10 Awesome Rock Bands With One Terrible Album

We all have our off days...

I Give It Away - Red Hot Chili Peppers
Warner Bros.

There are few bands who have successfully maintained a winning-streak throughout their career. Some have pulled it off... , Nirvana gave us three unique and brilliant records in their short lifespan. The Beatles had a few less than stellar releases, but nothing that could be considered terrible. And The Talking Heads have never put out an album that wasn't at the very least interesting.

But sometimes it's the case that the greater the rise the harder they fall. When acts are on the road to glory, there's always the fear that somewhere along the way, they're going to hit a pot hole. The success of a really great album can often be a double-edged sword. The pressure to follow it up, can lead to bands delivering absolute duds. Look at what happened to The Stone Roses... Sometimes a group's 'worst' album is only considered so, due to the prowess of records that have pre and proceeded it. Fleetwood Mac's, Tusk, was no Rumours but it was harshly treated by critics for not following the same themes...

These examples, however, are records that have little, to no saving graces.

10. Cut The Crap - The Clash (1985)

Cut The Crap marked the end of The Clash as a musical force to be reckoned with. The recording process was marked by creative differences and internal squabbles - resulting in the firing of co-lead vocalist, Mick Jones.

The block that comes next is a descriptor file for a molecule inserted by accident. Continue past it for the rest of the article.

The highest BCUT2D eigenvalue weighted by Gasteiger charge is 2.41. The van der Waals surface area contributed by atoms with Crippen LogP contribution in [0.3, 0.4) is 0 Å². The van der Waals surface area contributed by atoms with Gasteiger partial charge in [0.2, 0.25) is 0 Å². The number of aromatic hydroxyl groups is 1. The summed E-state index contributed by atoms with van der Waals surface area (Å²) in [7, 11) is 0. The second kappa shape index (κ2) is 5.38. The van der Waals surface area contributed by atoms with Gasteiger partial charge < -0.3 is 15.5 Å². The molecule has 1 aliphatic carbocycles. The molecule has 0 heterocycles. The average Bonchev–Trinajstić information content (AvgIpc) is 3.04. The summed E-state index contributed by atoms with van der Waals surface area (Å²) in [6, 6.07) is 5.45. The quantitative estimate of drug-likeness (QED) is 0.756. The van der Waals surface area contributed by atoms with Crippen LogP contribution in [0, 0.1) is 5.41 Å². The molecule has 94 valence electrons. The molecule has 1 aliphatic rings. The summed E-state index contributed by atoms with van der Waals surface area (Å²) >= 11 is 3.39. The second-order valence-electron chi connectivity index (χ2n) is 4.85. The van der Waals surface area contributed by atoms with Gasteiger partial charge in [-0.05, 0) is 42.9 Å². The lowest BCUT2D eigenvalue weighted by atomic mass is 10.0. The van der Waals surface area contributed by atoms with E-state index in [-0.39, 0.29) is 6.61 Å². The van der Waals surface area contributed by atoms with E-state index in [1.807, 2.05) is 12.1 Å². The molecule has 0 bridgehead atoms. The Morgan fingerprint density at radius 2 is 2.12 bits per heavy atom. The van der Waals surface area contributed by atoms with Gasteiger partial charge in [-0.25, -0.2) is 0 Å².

The title has come to symbolise, both, Joe Strummer's frustration, and the record's reception. The overriding consensus from critics and fans was that it wasn't worth their time. Dirty Punk, delivered on its name but not on quality: It was reminiscent of the group's early sound, but it felt cheap; the mix was a mess, and Strummer's vocals were muddied by all the thrashing guitars.

The album contained all the anger of the group's early days, but rather than it being directed at societal injustices or political policy, it seemed only to reflect the mood of reminiscent felt by the remaining members. We Are The Clash, was a desperate attempt to convince the audience, that the new line up still embodied the brilliance of the original. Instead of leaning on decent melodies and lyrics, however, the group relied on a Sex Pistols-esque chants, which begged for legitimacy rather than proving it.

Cut The Crap, served as a sad goodbye from the pioneers of punk.

 
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Before changing directions and engrossing myself in the written word, I spent several years in TV and film, working as a camera operator. During this time I became proficient at picking things up, moving things and putting things down again.